1. As a former Clayton Makepeace copy cub, I can heartily agree with everything you said. Being mentored by Clayton in the art of writing copy was what made me the copywriter I am today. He and his wife Wendy are amazing teachers. And Clayton was a blast to work with. Warm, generous, genuine and approachable, he always made work fun. And his stories during "employee lunch" every Friday were the highlight of my week. I wouldn't trade those three years that I worked for him for anything!

    Guest (Deanna)June 13, 2016 at 12:51 pm

  2. Will, thanks for the article on Clayton.

    Another copywriter recommended I read The Boron Letters by Gary C. Halbert.

    There seems to be some mystery and intrigue about the guy, and I'd like to know more.

    AriJune 13, 2016 at 1:57 pm

  3. How about Dan Kennedy? He writes 8 different paid subscription newsletters every month! And gets over $18K a DAY for consultations- PLUS copywriting. And has authored 20 books. Pretty good role model.

    Guest (Mark Mehling)June 13, 2016 at 2:47 pm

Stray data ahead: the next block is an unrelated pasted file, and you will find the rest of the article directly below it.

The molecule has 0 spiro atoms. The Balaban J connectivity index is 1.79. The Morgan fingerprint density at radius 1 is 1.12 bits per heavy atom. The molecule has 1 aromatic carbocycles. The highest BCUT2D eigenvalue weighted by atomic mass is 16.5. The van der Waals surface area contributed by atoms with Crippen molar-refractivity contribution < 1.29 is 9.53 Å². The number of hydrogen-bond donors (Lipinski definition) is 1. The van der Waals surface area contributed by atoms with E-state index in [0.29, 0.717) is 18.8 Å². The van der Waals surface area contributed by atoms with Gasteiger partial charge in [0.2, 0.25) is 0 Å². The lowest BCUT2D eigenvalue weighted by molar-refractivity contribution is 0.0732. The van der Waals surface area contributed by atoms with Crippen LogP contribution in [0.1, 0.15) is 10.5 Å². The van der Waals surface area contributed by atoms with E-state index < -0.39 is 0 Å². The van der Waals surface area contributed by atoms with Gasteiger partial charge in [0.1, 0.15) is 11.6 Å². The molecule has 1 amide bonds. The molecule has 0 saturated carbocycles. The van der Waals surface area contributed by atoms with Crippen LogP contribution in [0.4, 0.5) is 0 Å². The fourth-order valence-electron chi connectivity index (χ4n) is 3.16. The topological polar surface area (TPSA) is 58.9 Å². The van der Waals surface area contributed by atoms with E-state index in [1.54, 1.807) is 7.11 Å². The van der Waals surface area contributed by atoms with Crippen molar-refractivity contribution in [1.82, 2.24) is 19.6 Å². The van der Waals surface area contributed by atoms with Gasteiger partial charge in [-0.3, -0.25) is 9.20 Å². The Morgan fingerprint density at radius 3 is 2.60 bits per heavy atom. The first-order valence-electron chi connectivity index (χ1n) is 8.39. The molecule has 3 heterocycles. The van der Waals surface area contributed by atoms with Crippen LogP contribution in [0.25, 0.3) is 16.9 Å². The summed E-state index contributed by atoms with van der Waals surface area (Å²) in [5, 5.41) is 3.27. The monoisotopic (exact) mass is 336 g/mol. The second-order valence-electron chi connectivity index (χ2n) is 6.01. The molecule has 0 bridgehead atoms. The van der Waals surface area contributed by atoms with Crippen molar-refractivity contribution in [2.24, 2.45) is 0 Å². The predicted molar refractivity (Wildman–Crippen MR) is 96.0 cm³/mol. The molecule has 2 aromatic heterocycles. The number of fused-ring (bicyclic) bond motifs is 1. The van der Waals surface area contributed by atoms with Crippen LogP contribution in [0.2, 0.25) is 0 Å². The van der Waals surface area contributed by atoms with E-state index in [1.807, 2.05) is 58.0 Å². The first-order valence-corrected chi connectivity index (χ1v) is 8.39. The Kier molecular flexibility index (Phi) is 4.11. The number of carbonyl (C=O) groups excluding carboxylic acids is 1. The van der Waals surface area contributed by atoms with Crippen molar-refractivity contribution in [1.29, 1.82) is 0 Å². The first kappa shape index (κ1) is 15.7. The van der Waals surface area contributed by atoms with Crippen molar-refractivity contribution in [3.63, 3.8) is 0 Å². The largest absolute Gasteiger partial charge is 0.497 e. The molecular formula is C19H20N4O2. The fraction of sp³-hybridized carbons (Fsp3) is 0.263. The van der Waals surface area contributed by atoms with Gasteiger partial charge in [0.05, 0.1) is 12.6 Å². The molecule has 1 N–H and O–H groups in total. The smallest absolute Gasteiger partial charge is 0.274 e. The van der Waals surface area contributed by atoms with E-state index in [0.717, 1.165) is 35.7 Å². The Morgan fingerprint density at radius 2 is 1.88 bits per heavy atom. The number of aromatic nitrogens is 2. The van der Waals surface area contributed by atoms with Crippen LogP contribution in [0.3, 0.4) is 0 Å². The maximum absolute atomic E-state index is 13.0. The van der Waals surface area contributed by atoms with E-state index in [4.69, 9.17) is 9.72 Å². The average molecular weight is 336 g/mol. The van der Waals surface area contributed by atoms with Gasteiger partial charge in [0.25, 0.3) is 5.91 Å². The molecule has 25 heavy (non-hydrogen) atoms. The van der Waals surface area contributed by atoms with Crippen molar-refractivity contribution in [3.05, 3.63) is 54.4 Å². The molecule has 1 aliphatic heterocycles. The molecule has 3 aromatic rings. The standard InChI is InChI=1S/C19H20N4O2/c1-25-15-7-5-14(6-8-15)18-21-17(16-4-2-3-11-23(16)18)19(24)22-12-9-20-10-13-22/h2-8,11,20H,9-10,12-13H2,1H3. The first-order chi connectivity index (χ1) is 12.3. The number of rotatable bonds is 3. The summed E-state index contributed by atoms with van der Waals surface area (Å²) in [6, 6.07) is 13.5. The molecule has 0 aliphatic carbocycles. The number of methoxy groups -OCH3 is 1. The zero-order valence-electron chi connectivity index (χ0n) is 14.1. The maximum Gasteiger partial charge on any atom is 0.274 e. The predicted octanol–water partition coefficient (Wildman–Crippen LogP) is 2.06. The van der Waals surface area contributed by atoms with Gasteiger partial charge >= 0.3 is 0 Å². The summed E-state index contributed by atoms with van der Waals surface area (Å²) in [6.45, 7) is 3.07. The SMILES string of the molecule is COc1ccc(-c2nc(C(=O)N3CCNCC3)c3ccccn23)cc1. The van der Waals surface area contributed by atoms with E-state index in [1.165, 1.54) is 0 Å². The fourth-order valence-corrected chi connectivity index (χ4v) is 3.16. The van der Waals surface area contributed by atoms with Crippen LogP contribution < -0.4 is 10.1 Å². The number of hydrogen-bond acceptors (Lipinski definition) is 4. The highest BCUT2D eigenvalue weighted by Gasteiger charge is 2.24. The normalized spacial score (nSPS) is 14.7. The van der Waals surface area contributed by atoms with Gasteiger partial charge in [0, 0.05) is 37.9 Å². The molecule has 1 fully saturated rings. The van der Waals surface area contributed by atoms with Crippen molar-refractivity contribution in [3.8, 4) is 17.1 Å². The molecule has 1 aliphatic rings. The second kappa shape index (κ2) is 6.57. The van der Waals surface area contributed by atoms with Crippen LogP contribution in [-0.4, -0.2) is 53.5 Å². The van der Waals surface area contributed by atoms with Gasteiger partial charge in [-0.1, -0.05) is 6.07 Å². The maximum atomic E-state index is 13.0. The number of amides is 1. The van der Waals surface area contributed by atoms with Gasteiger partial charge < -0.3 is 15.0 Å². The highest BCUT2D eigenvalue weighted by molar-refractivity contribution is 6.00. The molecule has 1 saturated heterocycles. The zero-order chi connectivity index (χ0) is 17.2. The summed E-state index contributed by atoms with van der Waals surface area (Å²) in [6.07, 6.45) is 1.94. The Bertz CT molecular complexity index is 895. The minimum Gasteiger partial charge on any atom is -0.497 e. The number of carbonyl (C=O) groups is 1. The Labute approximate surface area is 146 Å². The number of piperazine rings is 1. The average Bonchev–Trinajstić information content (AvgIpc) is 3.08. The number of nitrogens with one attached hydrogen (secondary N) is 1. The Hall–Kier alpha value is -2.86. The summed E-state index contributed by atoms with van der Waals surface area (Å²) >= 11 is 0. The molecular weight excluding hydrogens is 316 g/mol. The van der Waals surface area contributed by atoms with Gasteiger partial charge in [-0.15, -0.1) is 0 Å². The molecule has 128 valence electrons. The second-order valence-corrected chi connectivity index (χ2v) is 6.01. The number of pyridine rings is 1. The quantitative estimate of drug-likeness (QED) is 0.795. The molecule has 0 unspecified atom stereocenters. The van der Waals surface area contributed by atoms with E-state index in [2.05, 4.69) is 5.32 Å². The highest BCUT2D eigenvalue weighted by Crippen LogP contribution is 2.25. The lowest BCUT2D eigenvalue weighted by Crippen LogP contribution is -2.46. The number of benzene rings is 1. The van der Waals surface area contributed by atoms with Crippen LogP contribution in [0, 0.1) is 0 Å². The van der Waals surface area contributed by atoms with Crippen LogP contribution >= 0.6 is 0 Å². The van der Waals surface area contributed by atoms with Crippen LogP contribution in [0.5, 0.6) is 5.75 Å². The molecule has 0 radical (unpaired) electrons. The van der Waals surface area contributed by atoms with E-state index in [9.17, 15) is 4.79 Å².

4. My Dear Will, I am reading these posts and am wanting so much to join COS, because I need the input and connection of other writers, but at this point I am in debt with a student loan. Does it make sense to you to go deeper into debt to get out of debt?
    Monica Pt

    [FROM WILL: When you are looking to start a new career, it makes sense to do whatever will 1) advance you the quickest, and 2) not cause a huge amount of stress. If student loans are providing a lot of stress right now, put COS on hold until you feel ready. And good luck.]

    Guest (Monica P)June 13, 2016 at 10:57 pm

  5. Clayton's mother have used some buttons on his father's psyche, but not a rational to persuade Clayton’s father.Yet, there are copy writing fields that seem to demand rationality from copy readers.
    One of such fields is health industry copy. Here is a copy of this kind. It includes an intriguing story of someone’s father getting an Alzheimer’s causing dramas in the family. His son wants to help his father.He reads tons of medical literature. Gets in touch with a competent biochemist. They find a solution. His father cured in 21 days. They claim the solution will cure the Alzheimer’s in 21 days for anyone. The copy may say it has helped 92.3% of the product users. I do not play dice with health. There is no rational to buy the product.

    AlexRedPineJune 14, 2016 at 1:36 am